"I'll have to check with my union," he said. Subsequent phone calls to Robles were not returned.
Robles, who works the overnight shift, makes a base salary of about $49,000 a year.
Roberts said he considers the charges against Robles to be very serious.
"We are accountable to the public," he said.
Roberts declined to comment on Robles' future with the department.
"He's entitled to a fair hearing," he said. If Robles decides to go forward with a disciplinary hearing, it would be scheduled for Sept. 20, the internal affairs report states.
The report detailed numerous occasions in which Robles wrote on his time card that he was working a regular shift when in fact he was working a private job, collecting an identical amount to his hourly pay.
According to the report, on a date that Robles was working private road jobs for Connecticut Natural Gas, he submitted time cards indicating he worked a regular shift. During those 14 hours he was paid $410 by the department and $410 by CNG.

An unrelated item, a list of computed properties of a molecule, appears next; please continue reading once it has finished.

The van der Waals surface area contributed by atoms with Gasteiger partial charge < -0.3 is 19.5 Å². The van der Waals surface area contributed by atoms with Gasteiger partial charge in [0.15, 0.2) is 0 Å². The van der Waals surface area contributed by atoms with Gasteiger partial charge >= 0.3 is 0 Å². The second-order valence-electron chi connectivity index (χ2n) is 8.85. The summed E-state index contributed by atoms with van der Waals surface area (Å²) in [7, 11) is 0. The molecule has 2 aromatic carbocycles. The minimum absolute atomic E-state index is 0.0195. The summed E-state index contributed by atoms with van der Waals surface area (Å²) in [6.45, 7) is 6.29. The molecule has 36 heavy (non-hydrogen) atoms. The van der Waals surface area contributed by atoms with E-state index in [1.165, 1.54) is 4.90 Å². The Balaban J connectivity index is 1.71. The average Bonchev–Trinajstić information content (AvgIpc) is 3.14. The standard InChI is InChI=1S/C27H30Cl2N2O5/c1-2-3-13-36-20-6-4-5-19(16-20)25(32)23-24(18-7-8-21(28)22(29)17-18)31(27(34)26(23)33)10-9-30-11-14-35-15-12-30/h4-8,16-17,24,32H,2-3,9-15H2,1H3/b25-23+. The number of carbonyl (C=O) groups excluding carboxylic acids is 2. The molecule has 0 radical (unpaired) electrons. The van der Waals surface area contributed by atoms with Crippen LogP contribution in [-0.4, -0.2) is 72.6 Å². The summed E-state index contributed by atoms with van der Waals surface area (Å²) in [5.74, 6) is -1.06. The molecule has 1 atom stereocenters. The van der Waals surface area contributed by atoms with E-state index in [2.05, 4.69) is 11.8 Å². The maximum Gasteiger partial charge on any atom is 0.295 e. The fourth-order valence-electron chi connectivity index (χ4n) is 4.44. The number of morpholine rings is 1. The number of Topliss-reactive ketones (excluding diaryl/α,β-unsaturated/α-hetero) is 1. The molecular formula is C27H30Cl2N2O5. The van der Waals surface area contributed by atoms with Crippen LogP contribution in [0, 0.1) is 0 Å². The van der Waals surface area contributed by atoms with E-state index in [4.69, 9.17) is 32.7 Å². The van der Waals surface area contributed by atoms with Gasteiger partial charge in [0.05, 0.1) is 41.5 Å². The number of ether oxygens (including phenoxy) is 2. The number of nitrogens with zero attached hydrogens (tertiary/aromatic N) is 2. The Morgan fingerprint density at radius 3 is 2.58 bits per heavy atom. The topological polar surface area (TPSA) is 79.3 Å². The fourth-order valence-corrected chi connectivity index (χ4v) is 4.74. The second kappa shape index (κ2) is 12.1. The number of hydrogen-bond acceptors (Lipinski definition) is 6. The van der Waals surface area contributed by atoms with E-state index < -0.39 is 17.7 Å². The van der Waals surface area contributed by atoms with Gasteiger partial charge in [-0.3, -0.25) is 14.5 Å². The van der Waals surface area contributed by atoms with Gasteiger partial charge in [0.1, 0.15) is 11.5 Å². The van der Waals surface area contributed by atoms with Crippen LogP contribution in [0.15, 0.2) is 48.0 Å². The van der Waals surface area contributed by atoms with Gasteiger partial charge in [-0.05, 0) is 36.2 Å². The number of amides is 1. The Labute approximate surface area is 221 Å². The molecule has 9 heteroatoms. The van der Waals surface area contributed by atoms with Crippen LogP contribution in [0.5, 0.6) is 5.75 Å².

In June 2009, Robles worked a private road job for the Metropolitan District Commission and indicated on his time card that he was working a regular shift at the same time. The MDC and the department each paid Robles about $205.
During some occasions that Robles said he worked his regular police assignment, he was working private jobs for the Flow Assessment Construction Co., the report states. The department and Flow Assessment each paid him $380.
For other instances that Robles submitted time cards indicating he worked his regular shift, Robles was in fact working at a private job for the Seaboard Drilling Assessment Construction Co., according to the report. For a nine-hour period, Robles was paid $321 by the department and $321 by the construction company.
In total, Robles cheated the department out of about 360 hours of work for a total of $9,223.56 between Aug. 1, 2008, and Oct. 10, 2009, according to the report.
Robles was interviewed by investigators in June. When asked if he gave Lt. Edwin Dailey, his supervisor, accurate records, Robles answered "no," the report states.
When investigators suggested that he was "double-dipping," or taking from both sides, Robles responded "uh-huh." He also nodded his head in agreement when investigators said that the overlapping of hours amounted to larceny, according to the report.